It’s surprisingly difficult to find the strength to leave a bad relationship! You’d think it’d be simple (if you don’t like the way your boyfriend or husband treats you, then leave) but it’s actually quite complicated.
Here are some suggestions for leaving bad relationships, motivated by a woman’s question on my article about leaving abusive relationships.
First, a word from Gloria Steinem:
“If the shoe doesn’t fit, must we change the foot?”
If your relationship doesn’t suit you, don’t fall into the trap of thinking you have to change! Sometimes the only thing that needs changing is your circumstances…and you have the power to make those changes.
If you want to compare your boyfriend to others — it can be fun and healing – read What Was I Thinking?: 58 Bad Boyfriend Stories
And, here are a few tips on finding the strength and courage you need to start a new chapter in your life…
How to Find the Strength to Leave a Bad Relationship
Deal with the fear that you’ll never be loved again. I’ve been stuck in bad relationships because I was scared nobody else would love me. I didn’t realize that there are plenty of good men who would love to love me, and who would be good for me! My self-esteem and self-confidence was rock bottom, and it held me back from moving on to bigger and better men. To leave your bad boyfriend, you need to build self-confidence.
Get rid of guilty feelings. Sometimes, women stay in bad relationships because they feel guilty, or don’t want to leave their boyfriends or husbands in a bad financial, emotional, or social situation. This is misplaced guilt and faulty reasoning! Don’t let negative emotions like fear of what people will think, fear of criticism, or guilt and shame keep you chained to a bad relationship.
Picture yourself a year from now. Where do you want to be living? What do you want to be doing? Who do you want to be loving – and who do you want loving you? Often, focusing on our goals – our wish list – can give us motivation and strength to do what we need to do…even if it involves letting go of someone we love.
Accept the help you need. Here’s a sobering thought from Gloria Steinem: “If women have young children, they are one man away from welfare.” But, accepting help from the government is far more preferable than staying in a bad relationship! When I was a kid, we were on the dole for huge portions of my childhood – and my mom was single, free, and independent (well, as independent as you can be when you rely on the state for support).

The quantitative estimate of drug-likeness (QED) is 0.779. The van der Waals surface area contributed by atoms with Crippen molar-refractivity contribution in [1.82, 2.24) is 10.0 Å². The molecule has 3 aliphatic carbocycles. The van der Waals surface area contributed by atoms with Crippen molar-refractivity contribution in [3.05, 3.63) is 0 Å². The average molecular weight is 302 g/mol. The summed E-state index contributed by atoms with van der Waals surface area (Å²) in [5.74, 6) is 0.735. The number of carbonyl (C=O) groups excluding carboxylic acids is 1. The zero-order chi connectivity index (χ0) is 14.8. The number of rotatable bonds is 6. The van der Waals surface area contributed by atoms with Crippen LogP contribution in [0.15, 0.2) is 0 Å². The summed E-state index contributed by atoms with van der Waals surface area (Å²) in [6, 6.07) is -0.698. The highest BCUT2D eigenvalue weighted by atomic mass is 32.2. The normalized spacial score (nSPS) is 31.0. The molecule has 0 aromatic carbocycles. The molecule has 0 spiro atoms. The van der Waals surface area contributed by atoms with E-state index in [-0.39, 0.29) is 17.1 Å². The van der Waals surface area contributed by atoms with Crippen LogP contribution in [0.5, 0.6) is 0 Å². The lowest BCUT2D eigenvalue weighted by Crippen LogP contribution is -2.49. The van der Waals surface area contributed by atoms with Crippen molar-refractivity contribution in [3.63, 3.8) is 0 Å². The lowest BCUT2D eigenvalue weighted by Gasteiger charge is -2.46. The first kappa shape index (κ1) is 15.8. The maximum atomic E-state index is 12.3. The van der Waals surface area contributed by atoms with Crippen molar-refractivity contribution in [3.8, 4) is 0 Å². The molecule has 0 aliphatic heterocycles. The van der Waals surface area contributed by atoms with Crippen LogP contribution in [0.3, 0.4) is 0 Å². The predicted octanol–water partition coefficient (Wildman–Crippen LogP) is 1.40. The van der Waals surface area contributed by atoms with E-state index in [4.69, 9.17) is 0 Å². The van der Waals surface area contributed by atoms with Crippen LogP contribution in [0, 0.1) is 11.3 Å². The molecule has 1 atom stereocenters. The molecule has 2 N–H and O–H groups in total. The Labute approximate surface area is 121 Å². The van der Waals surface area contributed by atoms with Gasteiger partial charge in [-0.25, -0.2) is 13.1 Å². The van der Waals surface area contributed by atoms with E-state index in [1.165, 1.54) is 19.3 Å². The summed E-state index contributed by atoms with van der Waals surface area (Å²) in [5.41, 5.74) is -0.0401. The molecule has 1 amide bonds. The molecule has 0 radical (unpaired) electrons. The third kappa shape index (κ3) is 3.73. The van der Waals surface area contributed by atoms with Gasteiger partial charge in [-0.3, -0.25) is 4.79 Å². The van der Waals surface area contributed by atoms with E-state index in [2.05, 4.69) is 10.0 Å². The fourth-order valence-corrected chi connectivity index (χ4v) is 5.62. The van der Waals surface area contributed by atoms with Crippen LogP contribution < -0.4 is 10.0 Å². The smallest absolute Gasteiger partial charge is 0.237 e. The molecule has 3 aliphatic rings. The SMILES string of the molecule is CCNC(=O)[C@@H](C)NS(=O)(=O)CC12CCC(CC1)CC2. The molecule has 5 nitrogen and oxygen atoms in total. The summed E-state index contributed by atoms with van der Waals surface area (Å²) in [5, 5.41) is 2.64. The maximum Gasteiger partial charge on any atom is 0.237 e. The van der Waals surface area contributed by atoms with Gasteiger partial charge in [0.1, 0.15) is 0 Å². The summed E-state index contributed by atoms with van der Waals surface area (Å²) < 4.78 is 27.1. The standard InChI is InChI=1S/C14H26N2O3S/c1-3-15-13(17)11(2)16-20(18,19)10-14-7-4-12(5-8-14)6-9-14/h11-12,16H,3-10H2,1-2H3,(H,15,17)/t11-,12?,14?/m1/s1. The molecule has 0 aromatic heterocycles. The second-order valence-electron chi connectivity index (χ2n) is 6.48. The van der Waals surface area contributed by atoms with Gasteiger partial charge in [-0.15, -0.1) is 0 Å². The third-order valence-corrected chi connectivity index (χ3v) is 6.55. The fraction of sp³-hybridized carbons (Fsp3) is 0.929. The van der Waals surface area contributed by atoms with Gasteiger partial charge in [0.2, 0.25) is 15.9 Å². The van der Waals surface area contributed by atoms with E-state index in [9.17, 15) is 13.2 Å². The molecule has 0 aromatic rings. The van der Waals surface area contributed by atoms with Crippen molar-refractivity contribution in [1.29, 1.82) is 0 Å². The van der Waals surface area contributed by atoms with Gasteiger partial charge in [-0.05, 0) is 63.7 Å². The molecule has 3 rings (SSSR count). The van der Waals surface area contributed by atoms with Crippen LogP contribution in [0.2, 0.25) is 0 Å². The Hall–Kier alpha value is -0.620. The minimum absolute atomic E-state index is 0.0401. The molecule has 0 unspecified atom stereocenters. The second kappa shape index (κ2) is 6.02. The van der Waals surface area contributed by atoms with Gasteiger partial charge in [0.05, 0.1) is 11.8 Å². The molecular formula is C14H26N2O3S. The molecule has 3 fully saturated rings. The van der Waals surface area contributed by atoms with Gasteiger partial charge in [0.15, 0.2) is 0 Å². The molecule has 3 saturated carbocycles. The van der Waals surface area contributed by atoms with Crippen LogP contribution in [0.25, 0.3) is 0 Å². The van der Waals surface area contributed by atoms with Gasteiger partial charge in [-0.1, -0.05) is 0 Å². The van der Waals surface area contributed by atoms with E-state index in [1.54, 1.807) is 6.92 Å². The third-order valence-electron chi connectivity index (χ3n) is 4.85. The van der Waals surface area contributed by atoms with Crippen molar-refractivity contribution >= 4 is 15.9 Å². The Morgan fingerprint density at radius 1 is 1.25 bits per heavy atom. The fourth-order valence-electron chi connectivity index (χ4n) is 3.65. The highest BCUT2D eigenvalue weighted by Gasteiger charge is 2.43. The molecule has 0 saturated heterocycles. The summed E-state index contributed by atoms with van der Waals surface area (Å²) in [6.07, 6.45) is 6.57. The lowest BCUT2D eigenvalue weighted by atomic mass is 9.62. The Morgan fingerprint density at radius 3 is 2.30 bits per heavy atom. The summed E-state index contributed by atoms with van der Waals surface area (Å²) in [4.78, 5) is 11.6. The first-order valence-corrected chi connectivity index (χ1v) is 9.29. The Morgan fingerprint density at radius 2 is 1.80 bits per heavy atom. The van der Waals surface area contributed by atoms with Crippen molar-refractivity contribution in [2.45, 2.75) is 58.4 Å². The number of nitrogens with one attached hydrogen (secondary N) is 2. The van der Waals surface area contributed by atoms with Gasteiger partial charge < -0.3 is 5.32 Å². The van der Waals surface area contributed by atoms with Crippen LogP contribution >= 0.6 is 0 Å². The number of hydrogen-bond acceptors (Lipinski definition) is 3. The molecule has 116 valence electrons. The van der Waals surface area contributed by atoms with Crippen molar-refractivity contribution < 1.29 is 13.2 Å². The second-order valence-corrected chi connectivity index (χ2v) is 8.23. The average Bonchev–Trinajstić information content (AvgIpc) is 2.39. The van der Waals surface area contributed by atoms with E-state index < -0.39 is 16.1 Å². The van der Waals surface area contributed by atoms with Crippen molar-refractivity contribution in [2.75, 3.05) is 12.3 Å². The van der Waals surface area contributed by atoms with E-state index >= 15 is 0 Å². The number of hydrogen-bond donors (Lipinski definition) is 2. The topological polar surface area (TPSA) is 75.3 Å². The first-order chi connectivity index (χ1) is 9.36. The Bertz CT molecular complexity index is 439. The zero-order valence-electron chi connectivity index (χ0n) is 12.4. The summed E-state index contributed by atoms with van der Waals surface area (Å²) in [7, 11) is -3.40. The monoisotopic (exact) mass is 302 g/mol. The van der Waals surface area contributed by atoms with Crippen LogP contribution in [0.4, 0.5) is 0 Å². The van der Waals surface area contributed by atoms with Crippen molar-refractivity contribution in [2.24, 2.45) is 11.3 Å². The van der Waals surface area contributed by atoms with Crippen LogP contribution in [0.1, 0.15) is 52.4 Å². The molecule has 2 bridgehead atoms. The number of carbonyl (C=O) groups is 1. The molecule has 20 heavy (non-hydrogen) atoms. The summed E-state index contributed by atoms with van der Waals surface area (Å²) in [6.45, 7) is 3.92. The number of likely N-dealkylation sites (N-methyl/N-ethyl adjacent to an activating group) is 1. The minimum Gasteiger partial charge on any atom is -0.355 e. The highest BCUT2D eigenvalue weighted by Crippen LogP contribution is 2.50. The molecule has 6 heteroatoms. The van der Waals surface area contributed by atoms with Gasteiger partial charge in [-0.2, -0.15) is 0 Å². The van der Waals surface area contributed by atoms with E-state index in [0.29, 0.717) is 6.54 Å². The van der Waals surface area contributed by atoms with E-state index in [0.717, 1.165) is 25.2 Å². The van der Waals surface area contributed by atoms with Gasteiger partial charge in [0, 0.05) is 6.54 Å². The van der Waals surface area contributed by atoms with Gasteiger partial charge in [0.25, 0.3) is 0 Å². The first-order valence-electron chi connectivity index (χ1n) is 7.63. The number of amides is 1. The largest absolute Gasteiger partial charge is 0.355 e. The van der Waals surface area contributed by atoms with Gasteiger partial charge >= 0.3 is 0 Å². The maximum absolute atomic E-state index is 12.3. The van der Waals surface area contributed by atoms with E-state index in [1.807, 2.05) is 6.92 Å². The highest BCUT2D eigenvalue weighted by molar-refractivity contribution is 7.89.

Start asking questions. “God may be in the details, but the goddess is in the questions,” said Steinem. “Once we begin to ask them, there’s no turning back.” Asking questions opens up new possibilities, new ways of thinking, new ways of being in the world!
Questions to ask yourself about life:
- Who am I now…and who do I want to become?
- If not now, when?
- Who do I admire?
- What did I want my life to be like when I was young, naïve, idealistic, passionate?
Questions to ask yourself about bad boyfriends:
- What am I getting out of this relationship, which I know is bad for me?
- Who is watching me in this relationship – my kids, nieces, neighbors, family members, friends? What are they learning about me, about life?
- What would I do about this relationship if I knew I would not fail?
You don’t need to know the answers to these questions right now. Just sit with them, let them simmer in the back of your mind. One day, you’ll be ready to make a decision to be strong and leave your partner…or be strong in a different way, and stay.
One last quotation from Gloria Steinem: “A woman without a man is like a fish without a bicycle.”
Are you in a bad relationship, struggling to find the strength to leave? I encourage you to listen to your gut and your brain, and do what it takes to create a life that makes you happy and fulfilled.
If you aren’t sure if your relationship is “bad enough”, read 7 Signs Your Relationship is Worth Saving.
I welcome your thoughts on finding the strength to leave bad relationships below.